Cosmic collision: Supermassive black holes to crash sooner than predicted

Cosmic collision: Supermassive black holes to crash sooner than predicted
A huge galactic collision will be taking place sooner than predicted, according to a new study. Two supermassive black holes are edging closer to a crash – and that impact will be so strong it will send violent ripples through the fabric of space-time.

The two supermassive black holes – known as quasar PG 1302-102 – are three-and-a-half billion light years from Earth, in the Virgo constellation. The duo is separated by just one light week – and while that may seem like a great distance, it's actually quite close by space standards, considering the next closest known pair of black holes are 20 light years apart.

They were initially discovered in January, when astronomers noticed an unusual bright spot of UV light coming from the center of the galaxy. At the time of discovery, scientists said they expected the two to crash into each other in 250,000 years.

But now, using new calculations, researchers from Columbia University say the collision is likely to take place earlier - although still not anytime close to our lifetime. According to new data, it could take place in around 100,000 years. The observations were published in the journal Nature.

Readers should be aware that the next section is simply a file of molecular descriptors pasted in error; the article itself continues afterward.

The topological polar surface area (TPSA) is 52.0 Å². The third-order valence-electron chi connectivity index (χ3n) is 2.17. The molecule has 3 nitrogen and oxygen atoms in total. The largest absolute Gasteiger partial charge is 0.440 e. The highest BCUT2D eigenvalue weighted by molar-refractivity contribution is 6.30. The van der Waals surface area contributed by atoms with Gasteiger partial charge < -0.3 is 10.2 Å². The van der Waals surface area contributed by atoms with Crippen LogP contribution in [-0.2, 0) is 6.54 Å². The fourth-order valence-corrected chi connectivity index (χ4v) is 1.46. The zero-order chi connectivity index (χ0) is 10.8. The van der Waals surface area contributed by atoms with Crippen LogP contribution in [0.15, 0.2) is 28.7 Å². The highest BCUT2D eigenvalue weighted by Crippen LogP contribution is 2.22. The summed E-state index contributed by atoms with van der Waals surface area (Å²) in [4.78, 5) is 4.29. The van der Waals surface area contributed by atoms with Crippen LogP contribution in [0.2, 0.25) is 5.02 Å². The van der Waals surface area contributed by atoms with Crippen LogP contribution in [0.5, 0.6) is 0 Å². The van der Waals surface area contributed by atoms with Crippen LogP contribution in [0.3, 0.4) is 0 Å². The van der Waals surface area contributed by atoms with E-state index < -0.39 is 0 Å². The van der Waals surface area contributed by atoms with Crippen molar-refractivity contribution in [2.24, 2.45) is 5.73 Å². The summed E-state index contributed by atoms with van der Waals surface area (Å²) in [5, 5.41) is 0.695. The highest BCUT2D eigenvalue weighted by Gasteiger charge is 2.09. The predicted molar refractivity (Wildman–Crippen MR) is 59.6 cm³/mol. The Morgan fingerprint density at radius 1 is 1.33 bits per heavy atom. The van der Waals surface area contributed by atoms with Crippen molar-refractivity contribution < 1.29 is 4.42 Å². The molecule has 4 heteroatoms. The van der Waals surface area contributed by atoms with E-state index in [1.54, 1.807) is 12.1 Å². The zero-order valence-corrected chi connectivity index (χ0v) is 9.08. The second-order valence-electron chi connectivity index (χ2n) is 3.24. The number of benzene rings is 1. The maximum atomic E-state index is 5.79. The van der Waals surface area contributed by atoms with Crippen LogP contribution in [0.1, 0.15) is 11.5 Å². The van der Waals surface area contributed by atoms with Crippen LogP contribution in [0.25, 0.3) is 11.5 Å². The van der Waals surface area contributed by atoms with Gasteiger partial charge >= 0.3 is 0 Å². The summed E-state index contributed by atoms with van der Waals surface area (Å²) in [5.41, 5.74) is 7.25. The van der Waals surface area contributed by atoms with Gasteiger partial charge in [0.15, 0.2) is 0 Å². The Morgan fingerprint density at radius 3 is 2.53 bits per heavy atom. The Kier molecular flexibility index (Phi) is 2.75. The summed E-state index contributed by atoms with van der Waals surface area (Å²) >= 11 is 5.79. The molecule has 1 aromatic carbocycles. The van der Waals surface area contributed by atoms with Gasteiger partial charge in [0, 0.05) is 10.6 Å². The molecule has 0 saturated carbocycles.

Focusing on PG 1302-102 because of its brightness, the team hypothesized that if the two black holes were as close as predicted, one had to be circling the other at a 10th of the speed of light. They predicted they would find a five-year cycle in the pair's ultraviolet emissions, which is exactly what happened.

They then estimated and combined the relative mass of the two black holes to narrow down the timescale of the predicted collision.

When the collision occurs, it could release as much energy as 100 million supernova explosions in the form of violent ripples. However, scientists are not predicting any apocalyptic consequences for our part of the galaxy. On the contrary, the crash will be highly beneficial for astronomers of the far, far future, as it will allow them to observe the gravitational waves predicted by Albert Einstein nearly a century ago.

“The detection of gravitational waves lets us probe the secrets of gravity and test Einstein’s theory in the most extreme environment in our universe — black holes,” said the study’s lead author, Daniel D’Orazio, a graduate student at Columbia, in a statement. “Getting there is a holy grail of our field.”

However, there is a chance science won't have to wait 100,000 years to witness the phenomenon. PG 1302-102 is one of 20 pairs of black hole candidates that have been found by scientists. Researchers hope to find more colliding black holes and believe they may be able to witness a crash within the next 10 years, according to the International Business Times.